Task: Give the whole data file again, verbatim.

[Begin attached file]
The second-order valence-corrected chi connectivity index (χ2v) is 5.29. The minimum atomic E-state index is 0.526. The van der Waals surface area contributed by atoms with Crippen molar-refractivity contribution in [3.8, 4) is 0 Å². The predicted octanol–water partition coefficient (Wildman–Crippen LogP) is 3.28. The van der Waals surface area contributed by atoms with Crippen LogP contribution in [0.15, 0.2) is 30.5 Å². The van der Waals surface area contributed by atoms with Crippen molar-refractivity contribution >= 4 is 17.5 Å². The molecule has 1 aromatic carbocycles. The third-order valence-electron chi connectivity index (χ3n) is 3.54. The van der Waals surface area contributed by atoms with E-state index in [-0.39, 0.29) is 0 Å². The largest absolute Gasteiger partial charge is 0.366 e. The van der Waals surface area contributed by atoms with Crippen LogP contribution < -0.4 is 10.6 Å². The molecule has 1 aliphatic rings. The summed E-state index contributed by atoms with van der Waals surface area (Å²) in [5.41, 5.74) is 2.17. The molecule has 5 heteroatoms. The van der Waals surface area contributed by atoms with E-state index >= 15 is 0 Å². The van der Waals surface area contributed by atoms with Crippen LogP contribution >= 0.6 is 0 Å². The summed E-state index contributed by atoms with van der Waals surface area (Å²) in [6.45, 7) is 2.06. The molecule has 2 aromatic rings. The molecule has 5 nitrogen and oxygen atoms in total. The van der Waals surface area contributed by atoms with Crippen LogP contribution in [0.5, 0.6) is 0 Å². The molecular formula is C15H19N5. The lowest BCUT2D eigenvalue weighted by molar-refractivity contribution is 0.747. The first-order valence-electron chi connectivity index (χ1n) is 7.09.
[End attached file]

The second-order valence-corrected chi connectivity index (χ2v) is 5.29. The minimum atomic E-state index is 0.526. The van der Waals surface area contributed by atoms with Crippen molar-refractivity contribution in [3.8, 4) is 0 Å². The predicted octanol–water partition coefficient (Wildman–Crippen LogP) is 3.28. The van der Waals surface area contributed by atoms with Crippen LogP contribution in [0.15, 0.2) is 30.5 Å². The van der Waals surface area contributed by atoms with Crippen molar-refractivity contribution >= 4 is 17.5 Å². The molecule has 1 aromatic carbocycles. The third-order valence-electron chi connectivity index (χ3n) is 3.54. The van der Waals surface area contributed by atoms with E-state index in [-0.39, 0.29) is 0 Å². The largest absolute Gasteiger partial charge is 0.366 e. The van der Waals surface area contributed by atoms with Crippen LogP contribution < -0.4 is 10.6 Å². The molecule has 1 aliphatic rings. The summed E-state index contributed by atoms with van der Waals surface area (Å²) in [5.41, 5.74) is 2.17. The molecule has 5 heteroatoms. The van der Waals surface area contributed by atoms with E-state index >= 15 is 0 Å². The van der Waals surface area contributed by atoms with Crippen LogP contribution >= 0.6 is 0 Å². The summed E-state index contributed by atoms with van der Waals surface area (Å²) in [6.45, 7) is 2.06. The molecule has 2 aromatic rings. The molecule has 5 nitrogen and oxygen atoms in total. The van der Waals surface area contributed by atoms with Crippen LogP contribution in [0.5, 0.6) is 0 Å². The molecular formula is C15H19N5. The lowest BCUT2D eigenvalue weighted by molar-refractivity contribution is 0.747. The first-order valence-electron chi connectivity index (χ1n) is 7.09.